In our tutorial yesterday, we looked at each group’s second draft for project brief 4. It was great to finally see what everyone else had been working on after being so caught up in our own work. A couple of the artefacts that really stood out to me were the following:

Elise and Jack

  • Institutions
  • Gave a clear explanation of what an institution was, then honed in on their topic of classification (connecting to the classification board of Australia)
  • Presented their work as a short 10 minute film explaining the intricacies of the classification system
    • How it works
    • What the different ratings are
    • Challenges facing film-makers today
  • I thought this was a very well executed media artefact that did well integrating academic information, whilst also being creative and interesting

Maggie, Jac and Dusty

  • Audiences
  • Focused on how audiences now interact with the content they watch, and the effect this then has on the media content produced
  • Presented their work in the form of a website, but also created Youtube videos to demonstrate linking to other sources and created an app to view the website easily from a mobile device
    • I thought these ideas were particularly creative because they were highly relevant to their content
    • Teaching about interactivity by creating something interactive

I also liked Gloria, Patrick and Bianca’s work. They created a sound recording with information and interviews with experts in their topic. It was the first assignment presented as a sound recording, and it really changed the way we experienced the artefact, requiring more attention because there was no visual component. Though this work still needed to be edited, I thought it was a really interesting response to the brief.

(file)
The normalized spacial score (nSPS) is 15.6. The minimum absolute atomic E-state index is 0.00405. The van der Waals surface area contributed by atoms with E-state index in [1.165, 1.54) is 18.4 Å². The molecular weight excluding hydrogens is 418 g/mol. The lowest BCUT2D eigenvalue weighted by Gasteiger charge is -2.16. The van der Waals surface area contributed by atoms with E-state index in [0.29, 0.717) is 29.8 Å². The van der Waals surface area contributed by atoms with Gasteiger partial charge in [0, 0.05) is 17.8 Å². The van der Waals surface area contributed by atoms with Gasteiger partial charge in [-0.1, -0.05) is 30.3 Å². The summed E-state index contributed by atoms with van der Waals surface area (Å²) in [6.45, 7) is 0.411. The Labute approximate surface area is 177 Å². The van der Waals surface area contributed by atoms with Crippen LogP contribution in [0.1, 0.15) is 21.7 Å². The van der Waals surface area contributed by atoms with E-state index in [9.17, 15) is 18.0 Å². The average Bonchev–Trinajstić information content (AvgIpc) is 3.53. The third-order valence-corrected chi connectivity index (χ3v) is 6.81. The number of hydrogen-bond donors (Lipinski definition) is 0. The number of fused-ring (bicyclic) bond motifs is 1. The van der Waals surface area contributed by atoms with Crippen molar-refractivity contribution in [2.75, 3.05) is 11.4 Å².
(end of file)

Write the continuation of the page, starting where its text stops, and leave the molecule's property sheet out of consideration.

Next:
Blog O’Clock

Week 12 Lectorial:

Watching Valorie Curry’s short film, Kara, I was shocked by the sympathy I felt for the machine who had become a girl in front of my eyes. Even though I knew full well that a) she had been developed as a piece of technology and b) she was merely a creation in a film, not real life, when I saw what looked like a human, my response was to think of her as a human. 

I recognise that technology has not yet developed to the extent portrayed in the short film, and also that there are many breakthroughs that we have yet to learn about. However, at the end of the day, I think that humans are more intelligent than machines. I don’t mean that we can do all the computation that machines can, nor can we have 10 tabs open and running in our minds at the same time or speak every conceivable language, but humans are capable of thinking for themselves; machines are not.

If technology humans have developed is clever, it’s because somebody had the idea, the initiative, the tools and the intellect to bring that idea “to life” (no Kara pun intended). What may at face value seem like a machine’s intuition cannot possibly be so.